When it comes to translated words, it doesn’t always follow that derivative words must absolutely hold to the root word of the translated language.
• δωρεαν - gratuitously
• δωρεά - gift
• δῶρον - gift made sacrificially, offering
The adverb in English gratuitously is defined as
being without apparent reason, cause, or justification
So if we exchange the Greek word δωρεαν for this definition in the verse in question we get
“I do not nullify the grace of God, for if righteousness were through the law, then Christ died (δωρεαν - without apparent reason, cause, or justification) for no purpose.”
To answer the underlying question by the OP
”Does it mean that salvation would be achieved through law also, without the Gospel?”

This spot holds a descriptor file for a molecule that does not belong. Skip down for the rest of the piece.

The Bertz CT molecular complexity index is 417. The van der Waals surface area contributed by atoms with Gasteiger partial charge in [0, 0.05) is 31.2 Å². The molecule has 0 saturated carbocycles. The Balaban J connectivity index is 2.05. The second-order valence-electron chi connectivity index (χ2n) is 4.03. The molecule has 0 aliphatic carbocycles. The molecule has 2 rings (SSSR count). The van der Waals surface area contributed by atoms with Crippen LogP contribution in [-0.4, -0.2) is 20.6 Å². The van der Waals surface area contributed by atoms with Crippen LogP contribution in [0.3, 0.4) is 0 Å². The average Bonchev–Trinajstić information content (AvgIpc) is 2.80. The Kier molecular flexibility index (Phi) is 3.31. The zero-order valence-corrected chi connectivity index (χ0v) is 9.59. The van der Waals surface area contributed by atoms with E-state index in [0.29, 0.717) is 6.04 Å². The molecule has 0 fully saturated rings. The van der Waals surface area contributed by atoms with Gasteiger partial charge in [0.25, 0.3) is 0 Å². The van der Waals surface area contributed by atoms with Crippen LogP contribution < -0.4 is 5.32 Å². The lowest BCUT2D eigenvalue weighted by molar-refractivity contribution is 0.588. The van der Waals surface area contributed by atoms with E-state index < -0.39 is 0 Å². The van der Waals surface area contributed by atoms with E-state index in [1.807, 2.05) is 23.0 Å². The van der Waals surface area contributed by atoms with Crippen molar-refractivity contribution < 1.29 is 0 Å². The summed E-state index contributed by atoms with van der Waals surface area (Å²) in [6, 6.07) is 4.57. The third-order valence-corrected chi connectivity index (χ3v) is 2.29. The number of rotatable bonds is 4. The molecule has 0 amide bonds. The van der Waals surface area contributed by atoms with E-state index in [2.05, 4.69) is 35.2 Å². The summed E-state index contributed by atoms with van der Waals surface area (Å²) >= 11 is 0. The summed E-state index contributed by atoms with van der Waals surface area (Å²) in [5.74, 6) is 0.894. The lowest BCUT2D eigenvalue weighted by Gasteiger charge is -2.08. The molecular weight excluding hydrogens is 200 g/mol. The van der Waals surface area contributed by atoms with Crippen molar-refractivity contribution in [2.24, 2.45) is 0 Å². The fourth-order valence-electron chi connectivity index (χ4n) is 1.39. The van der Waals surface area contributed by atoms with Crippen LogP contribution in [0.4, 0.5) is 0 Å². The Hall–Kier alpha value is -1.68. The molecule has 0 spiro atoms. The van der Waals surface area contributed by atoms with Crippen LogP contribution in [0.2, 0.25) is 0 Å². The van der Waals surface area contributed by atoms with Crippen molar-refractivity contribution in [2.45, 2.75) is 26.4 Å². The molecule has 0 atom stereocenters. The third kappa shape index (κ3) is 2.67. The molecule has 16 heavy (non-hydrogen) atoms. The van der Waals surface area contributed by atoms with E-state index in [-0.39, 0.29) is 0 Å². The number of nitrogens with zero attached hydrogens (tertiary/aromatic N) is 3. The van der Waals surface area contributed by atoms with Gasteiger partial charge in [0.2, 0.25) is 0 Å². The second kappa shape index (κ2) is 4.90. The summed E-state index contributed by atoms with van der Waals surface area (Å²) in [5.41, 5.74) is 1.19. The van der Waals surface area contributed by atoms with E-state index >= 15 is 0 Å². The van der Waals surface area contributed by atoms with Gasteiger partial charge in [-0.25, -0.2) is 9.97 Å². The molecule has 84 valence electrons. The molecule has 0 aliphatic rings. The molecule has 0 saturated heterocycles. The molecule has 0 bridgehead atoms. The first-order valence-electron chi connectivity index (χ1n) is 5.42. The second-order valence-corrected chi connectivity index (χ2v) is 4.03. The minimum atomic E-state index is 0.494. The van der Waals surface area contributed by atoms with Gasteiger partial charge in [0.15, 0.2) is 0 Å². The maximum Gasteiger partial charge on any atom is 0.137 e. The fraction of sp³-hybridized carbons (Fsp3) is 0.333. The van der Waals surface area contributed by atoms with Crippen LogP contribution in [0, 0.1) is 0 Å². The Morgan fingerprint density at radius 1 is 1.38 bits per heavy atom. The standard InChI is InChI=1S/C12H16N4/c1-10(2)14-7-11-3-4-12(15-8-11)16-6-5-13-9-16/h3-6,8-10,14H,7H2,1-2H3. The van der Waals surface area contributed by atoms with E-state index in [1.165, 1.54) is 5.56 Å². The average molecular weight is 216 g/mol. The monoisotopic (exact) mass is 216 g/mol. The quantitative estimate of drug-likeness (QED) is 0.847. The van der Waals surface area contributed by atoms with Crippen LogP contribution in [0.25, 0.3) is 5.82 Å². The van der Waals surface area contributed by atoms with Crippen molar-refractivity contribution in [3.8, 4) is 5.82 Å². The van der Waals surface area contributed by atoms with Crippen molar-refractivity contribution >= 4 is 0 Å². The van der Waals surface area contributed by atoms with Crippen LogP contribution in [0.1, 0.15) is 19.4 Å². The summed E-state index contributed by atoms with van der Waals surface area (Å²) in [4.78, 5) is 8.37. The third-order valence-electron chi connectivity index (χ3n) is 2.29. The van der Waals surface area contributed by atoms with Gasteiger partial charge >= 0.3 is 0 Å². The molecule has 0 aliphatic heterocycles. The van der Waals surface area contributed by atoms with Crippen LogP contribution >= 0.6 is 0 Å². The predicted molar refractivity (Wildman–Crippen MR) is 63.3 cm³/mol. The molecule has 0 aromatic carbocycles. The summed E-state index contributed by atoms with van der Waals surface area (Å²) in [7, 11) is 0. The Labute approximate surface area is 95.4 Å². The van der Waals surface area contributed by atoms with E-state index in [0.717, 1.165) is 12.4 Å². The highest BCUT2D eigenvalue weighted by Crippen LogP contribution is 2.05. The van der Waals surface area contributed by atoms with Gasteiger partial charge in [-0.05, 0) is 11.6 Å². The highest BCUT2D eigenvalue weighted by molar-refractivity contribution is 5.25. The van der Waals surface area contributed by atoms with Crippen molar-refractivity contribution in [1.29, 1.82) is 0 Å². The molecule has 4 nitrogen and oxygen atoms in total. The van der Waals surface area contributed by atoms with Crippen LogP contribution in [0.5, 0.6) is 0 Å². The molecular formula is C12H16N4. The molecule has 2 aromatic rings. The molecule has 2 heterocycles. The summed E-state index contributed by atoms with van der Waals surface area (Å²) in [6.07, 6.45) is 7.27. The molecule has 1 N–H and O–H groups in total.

Firstly I would substitute gospel there with grace.
Not a chance! For righteousness belongs to God and it must be imputed to the created,(especially sinful, helpless, mortal men).
“We have all become like one who is unclean, and all our righteous deeds are like a polluted garment. We all fade like a leaf, and our iniquities, like the wind, take us away.”
For righteousness that can be acceptable to God must be of God. God is pure, His righteousness is likewise pure
“I will get my knowledge from afar and ascribe righteousness to my Maker.”
The whole book of Job circles around this almost fatal mistake of Job, who failed to ascribe God’s righteousness to God but assumed it to himself and it cost him dearly
“So these three men ceased to answer Job, because he (Job) was righteous in his own eyes.”
If the law could have saved Job, then God would not have dragged blameless and upright Job through the crucible, but precisely because Job was blameless and upright according to the Law but NOT righteous, did God in His LOVING kindness exposed Job to the filthiness of self righteousness and it’s deceiving saving illusion. The Law is not what saves a man, FAITH in what God has to offer saves sinful, helpless, mortal men.